The remaining part of the third day is essentially close-out. We talk about what we learned from the spikes, consider acceptance criteria for key user stories, and discuss project management issues (e.g. roles, meetings, tools, etc.) that will be relevant if the project moves forward beyond the inception.
After three days of this, I guarantee you that everyone involved is exhausted but in possession of a much better understanding of what is to be built and how the project will be run.
We’re happy to run inceptions either in our office or at the client site. Which is best is largely a function of the client. If they are capable of being present and focused on the incepetion, then holding it at their location may offer a tremendous opportunity for us to get visibility to the deployment environment and talk to real users who can verify or refute the characteristics baked into the persona exercise.
However, not every client has the discipline to stay in the inception and block out the distractions while on site. In such cases, it’s better to have the inception back at our office where they can fully engage in the discussions.
Getting the right people in the room for an inception is the single most important factor in determining whether or not it will succeed. Miss out on an important stakeholder and you risk having wasted your time when that person later challenges decisions made in their absence. Have too many people in the room and you make it too easy for someone to mentally check out and not fully contribute.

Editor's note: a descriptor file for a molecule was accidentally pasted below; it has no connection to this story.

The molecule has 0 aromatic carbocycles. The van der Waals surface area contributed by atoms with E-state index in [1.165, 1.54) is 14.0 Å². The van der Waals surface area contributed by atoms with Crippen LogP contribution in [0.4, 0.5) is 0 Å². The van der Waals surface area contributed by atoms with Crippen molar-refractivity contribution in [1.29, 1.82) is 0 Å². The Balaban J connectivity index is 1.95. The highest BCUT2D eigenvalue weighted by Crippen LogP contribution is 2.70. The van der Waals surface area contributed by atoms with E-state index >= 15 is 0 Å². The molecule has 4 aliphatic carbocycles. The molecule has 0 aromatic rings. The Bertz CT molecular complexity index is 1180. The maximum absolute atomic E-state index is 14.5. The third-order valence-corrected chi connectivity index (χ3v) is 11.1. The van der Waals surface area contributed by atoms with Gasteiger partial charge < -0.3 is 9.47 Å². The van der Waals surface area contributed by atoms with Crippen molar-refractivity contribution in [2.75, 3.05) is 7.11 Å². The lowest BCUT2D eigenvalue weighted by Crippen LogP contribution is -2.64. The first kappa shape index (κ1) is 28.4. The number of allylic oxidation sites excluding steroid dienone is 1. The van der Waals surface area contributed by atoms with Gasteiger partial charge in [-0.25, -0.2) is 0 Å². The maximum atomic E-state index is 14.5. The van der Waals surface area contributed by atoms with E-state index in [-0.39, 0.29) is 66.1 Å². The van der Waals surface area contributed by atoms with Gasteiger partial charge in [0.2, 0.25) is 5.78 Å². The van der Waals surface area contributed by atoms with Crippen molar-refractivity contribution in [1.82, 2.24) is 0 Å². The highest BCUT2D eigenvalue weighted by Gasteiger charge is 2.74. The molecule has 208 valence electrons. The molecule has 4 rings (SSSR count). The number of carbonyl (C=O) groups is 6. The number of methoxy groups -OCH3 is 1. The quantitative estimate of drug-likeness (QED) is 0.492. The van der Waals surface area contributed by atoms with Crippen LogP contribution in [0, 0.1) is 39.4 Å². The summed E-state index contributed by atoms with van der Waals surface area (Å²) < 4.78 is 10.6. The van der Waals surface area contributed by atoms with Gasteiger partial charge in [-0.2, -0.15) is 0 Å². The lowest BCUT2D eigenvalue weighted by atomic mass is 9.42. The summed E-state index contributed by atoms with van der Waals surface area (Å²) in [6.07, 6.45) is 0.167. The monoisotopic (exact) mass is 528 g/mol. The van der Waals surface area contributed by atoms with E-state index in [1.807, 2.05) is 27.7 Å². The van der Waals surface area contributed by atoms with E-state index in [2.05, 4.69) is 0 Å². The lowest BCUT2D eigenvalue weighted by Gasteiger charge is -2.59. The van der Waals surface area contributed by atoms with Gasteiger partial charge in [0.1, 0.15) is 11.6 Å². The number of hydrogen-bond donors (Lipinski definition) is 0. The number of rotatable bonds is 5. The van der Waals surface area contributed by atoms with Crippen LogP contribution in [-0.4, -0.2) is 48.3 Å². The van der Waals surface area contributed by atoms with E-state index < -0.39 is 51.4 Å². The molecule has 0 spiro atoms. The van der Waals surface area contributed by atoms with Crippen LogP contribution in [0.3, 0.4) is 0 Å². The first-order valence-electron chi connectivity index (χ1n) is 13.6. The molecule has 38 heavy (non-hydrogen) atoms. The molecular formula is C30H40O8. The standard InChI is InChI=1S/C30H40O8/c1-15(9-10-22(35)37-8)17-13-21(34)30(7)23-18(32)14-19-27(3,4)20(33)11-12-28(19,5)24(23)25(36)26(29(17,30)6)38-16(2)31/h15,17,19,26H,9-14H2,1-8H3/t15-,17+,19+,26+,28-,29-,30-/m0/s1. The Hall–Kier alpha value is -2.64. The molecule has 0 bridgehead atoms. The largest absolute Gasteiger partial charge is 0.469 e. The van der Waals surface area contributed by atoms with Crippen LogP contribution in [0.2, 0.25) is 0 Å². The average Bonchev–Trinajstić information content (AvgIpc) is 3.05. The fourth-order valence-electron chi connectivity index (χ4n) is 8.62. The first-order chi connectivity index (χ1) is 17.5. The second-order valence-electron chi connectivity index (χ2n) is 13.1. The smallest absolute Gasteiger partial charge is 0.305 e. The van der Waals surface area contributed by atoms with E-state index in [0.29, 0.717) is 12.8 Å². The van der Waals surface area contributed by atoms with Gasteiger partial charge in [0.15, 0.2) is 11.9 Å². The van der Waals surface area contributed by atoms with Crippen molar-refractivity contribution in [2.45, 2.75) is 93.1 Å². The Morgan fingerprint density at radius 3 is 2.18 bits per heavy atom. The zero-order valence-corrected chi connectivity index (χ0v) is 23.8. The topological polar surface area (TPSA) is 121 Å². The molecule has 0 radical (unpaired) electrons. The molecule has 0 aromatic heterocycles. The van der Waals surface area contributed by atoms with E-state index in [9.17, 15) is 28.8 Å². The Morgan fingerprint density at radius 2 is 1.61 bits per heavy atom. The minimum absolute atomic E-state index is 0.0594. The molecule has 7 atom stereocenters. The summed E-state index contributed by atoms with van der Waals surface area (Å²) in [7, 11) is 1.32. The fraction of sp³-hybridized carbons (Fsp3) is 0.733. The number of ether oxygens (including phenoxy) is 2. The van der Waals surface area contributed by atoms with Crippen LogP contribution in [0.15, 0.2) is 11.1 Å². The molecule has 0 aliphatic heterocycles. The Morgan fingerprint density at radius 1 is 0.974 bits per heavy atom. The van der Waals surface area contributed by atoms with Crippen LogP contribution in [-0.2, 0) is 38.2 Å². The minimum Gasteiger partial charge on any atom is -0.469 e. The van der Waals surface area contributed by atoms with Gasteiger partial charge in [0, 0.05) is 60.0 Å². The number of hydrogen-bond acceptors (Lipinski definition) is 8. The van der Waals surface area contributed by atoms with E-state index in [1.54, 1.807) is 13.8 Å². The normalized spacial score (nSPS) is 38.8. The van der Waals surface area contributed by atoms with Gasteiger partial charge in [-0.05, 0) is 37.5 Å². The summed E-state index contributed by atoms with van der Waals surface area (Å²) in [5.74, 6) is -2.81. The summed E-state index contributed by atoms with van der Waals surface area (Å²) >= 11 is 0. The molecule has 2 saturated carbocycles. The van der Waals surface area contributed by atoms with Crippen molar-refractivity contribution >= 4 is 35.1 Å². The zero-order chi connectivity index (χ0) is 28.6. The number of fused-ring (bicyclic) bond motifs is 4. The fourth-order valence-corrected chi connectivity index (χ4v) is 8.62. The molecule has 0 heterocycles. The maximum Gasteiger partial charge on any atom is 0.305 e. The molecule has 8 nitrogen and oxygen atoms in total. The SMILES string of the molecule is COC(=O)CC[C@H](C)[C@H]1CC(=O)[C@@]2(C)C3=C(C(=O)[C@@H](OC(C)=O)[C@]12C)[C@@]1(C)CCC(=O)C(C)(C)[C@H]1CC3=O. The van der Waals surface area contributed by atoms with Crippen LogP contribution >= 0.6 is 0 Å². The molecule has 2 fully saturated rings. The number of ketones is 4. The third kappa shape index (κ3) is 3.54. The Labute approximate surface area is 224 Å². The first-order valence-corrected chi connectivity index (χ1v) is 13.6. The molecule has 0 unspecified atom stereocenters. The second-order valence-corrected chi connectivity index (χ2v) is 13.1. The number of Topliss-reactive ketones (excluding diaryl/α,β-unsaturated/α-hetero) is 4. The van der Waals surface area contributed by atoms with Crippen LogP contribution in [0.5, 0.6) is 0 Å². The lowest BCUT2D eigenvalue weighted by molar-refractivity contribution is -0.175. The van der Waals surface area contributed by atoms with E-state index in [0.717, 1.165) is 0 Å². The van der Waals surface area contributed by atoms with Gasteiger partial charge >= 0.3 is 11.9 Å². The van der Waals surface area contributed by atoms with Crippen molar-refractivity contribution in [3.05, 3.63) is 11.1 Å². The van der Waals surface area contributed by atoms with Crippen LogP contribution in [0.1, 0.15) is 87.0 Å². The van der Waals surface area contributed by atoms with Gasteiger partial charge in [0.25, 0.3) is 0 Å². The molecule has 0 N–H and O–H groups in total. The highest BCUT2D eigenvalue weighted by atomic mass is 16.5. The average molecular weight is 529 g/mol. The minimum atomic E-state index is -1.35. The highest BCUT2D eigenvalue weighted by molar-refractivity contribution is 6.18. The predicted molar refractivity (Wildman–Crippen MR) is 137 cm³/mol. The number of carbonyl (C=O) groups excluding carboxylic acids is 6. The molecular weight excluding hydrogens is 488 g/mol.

We aim to have two people from EdgeCase - someone with project management skills and someone with development skills - and two to three key client stakeholders. The client participants need to:
The last of those is especially critical. You’ll find clients who believe themselves to be so busy that they can’t possibly spend two to three days of uninterrupted time in the inception. This is a red flag for the project. A business owner who can’t spend the time neccesary to start a project off on the right foot is likely to be one who has trouble committing time later when real-time decisions and customer feedback are required.
Here a few tips we’ve learned along the way to make your inceptions run smoother:
Like anything, running an inception is a continual learning experience. Every time we’ve participated in one, we’ve walked away with one or more new “aha” realizations that make the next one better. In a sense, the discovery of what makes a for a good inception is much like what makes for a good product idea - being humble and being prepared to constantly learn and improve. To quote Francis Bacon:
If a man begins with certainties, he shall end in doubts, but if he is content to begin with doubts, he shall end in certainties.
We are not yet to the point where we can say we have “ended in certainties”, but our insight on starting projects off on the right foot has most certainly grown. The payoff has been better projects that follow on from those inceptions.
I hope you’ve found this overview of the inception process helpful. Please send us feedback on what’s working well for you and over time, we’ll all begin to erase our doubts.
If you want to learn more about the inception process, here are two good resources to consult: